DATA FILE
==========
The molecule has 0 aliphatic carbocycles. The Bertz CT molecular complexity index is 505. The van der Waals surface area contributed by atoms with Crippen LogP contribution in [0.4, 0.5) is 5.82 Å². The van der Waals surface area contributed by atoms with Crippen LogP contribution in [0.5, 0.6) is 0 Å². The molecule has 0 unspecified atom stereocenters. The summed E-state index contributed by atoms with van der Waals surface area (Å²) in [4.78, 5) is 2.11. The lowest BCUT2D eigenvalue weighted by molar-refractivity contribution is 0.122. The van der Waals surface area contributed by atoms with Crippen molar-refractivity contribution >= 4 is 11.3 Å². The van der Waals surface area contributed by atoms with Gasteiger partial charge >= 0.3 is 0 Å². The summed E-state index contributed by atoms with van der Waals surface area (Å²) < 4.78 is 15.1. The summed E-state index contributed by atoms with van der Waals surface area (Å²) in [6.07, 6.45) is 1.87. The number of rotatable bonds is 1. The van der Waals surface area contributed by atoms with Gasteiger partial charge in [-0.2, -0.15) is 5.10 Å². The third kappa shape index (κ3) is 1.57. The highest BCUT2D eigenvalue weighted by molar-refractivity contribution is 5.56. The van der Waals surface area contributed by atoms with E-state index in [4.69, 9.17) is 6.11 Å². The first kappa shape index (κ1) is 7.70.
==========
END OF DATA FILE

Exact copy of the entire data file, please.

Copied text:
The molecule has 0 aliphatic carbocycles. The Bertz CT molecular complexity index is 505. The van der Waals surface area contributed by atoms with Crippen LogP contribution in [0.4, 0.5) is 5.82 Å². The van der Waals surface area contributed by atoms with Crippen LogP contribution in [0.5, 0.6) is 0 Å². The molecule has 0 unspecified atom stereocenters. The summed E-state index contributed by atoms with van der Waals surface area (Å²) in [4.78, 5) is 2.11. The lowest BCUT2D eigenvalue weighted by molar-refractivity contribution is 0.122. The van der Waals surface area contributed by atoms with Crippen molar-refractivity contribution >= 4 is 11.3 Å². The van der Waals surface area contributed by atoms with Gasteiger partial charge >= 0.3 is 0 Å². The summed E-state index contributed by atoms with van der Waals surface area (Å²) < 4.78 is 15.1. The summed E-state index contributed by atoms with van der Waals surface area (Å²) in [6.07, 6.45) is 1.87. The number of rotatable bonds is 1. The van der Waals surface area contributed by atoms with Gasteiger partial charge in [-0.2, -0.15) is 5.10 Å². The third kappa shape index (κ3) is 1.57. The highest BCUT2D eigenvalue weighted by molar-refractivity contribution is 5.56. The van der Waals surface area contributed by atoms with E-state index in [4.69, 9.17) is 6.11 Å². The first kappa shape index (κ1) is 7.70.